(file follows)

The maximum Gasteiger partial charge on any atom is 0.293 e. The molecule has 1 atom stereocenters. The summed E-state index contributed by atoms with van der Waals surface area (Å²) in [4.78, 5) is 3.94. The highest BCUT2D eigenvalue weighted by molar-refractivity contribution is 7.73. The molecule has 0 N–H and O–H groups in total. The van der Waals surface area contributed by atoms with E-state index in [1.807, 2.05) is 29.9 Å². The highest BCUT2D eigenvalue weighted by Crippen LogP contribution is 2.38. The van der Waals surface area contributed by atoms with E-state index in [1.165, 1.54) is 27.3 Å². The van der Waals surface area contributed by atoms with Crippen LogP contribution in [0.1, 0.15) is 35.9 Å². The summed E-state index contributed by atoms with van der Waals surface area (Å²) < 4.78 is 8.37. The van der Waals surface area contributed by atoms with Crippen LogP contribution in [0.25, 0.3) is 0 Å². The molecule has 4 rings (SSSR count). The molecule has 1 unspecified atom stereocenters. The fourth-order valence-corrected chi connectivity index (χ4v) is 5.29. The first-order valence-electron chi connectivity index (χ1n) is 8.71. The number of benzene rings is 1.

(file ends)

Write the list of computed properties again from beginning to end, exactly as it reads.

The maximum Gasteiger partial charge on any atom is 0.293 e. The molecule has 1 atom stereocenters. The summed E-state index contributed by atoms with van der Waals surface area (Å²) in [4.78, 5) is 3.94. The highest BCUT2D eigenvalue weighted by molar-refractivity contribution is 7.73. The molecule has 0 N–H and O–H groups in total. The van der Waals surface area contributed by atoms with E-state index in [1.807, 2.05) is 29.9 Å². The highest BCUT2D eigenvalue weighted by Crippen LogP contribution is 2.38. The van der Waals surface area contributed by atoms with E-state index in [1.165, 1.54) is 27.3 Å². The van der Waals surface area contributed by atoms with Crippen LogP contribution in [0.1, 0.15) is 35.9 Å². The summed E-state index contributed by atoms with van der Waals surface area (Å²) < 4.78 is 8.37. The van der Waals surface area contributed by atoms with Crippen LogP contribution in [0.25, 0.3) is 0 Å². The molecule has 4 rings (SSSR count). The molecule has 1 unspecified atom stereocenters. The fourth-order valence-corrected chi connectivity index (χ4v) is 5.29. The first-order valence-electron chi connectivity index (χ1n) is 8.71. The number of benzene rings is 1.